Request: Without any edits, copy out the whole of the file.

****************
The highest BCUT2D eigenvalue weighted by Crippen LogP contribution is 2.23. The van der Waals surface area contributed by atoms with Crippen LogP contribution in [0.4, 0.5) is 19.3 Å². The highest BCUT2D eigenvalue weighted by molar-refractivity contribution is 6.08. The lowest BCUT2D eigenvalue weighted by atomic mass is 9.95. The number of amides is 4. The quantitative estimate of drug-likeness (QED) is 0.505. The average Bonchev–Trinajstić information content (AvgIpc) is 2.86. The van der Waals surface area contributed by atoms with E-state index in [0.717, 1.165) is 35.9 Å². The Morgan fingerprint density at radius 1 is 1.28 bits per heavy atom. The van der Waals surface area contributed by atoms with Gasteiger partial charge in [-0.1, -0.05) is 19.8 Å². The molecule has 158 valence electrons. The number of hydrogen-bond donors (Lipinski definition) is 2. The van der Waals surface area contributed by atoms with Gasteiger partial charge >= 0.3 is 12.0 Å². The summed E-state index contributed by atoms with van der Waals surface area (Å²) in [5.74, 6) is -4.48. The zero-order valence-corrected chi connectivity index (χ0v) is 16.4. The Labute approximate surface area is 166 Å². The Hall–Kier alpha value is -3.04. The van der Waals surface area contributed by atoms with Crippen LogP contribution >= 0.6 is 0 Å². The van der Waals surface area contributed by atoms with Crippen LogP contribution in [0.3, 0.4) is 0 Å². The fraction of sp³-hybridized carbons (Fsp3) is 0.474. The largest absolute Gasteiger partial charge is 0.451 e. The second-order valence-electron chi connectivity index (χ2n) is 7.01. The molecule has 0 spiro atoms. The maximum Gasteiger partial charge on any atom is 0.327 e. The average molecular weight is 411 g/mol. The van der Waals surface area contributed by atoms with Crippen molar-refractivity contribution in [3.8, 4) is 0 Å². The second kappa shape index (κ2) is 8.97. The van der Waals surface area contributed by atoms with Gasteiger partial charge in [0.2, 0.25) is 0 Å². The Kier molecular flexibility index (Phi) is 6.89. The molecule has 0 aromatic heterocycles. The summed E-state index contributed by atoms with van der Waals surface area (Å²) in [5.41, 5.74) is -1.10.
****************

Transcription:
The highest BCUT2D eigenvalue weighted by Crippen LogP contribution is 2.23. The van der Waals surface area contributed by atoms with Crippen LogP contribution in [0.4, 0.5) is 19.3 Å². The highest BCUT2D eigenvalue weighted by molar-refractivity contribution is 6.08. The lowest BCUT2D eigenvalue weighted by atomic mass is 9.95. The number of amides is 4. The quantitative estimate of drug-likeness (QED) is 0.505. The average Bonchev–Trinajstić information content (AvgIpc) is 2.86. The van der Waals surface area contributed by atoms with E-state index in [0.717, 1.165) is 35.9 Å². The Morgan fingerprint density at radius 1 is 1.28 bits per heavy atom. The van der Waals surface area contributed by atoms with Gasteiger partial charge in [-0.1, -0.05) is 19.8 Å². The molecule has 158 valence electrons. The number of hydrogen-bond donors (Lipinski definition) is 2. The van der Waals surface area contributed by atoms with Gasteiger partial charge >= 0.3 is 12.0 Å². The summed E-state index contributed by atoms with van der Waals surface area (Å²) in [5.74, 6) is -4.48. The zero-order valence-corrected chi connectivity index (χ0v) is 16.4. The Labute approximate surface area is 166 Å². The Hall–Kier alpha value is -3.04. The van der Waals surface area contributed by atoms with Crippen LogP contribution >= 0.6 is 0 Å². The van der Waals surface area contributed by atoms with Crippen LogP contribution in [0.3, 0.4) is 0 Å². The fraction of sp³-hybridized carbons (Fsp3) is 0.474. The largest absolute Gasteiger partial charge is 0.451 e. The second-order valence-electron chi connectivity index (χ2n) is 7.01. The molecule has 0 spiro atoms. The maximum Gasteiger partial charge on any atom is 0.327 e. The average molecular weight is 411 g/mol. The van der Waals surface area contributed by atoms with Crippen molar-refractivity contribution in [3.8, 4) is 0 Å². The second kappa shape index (κ2) is 8.97. The van der Waals surface area contributed by atoms with Gasteiger partial charge in [0.2, 0.25) is 0 Å². The Kier molecular flexibility index (Phi) is 6.89. The molecule has 0 aromatic heterocycles. The summed E-state index contributed by atoms with van der Waals surface area (Å²) in [5.41, 5.74) is -1.10.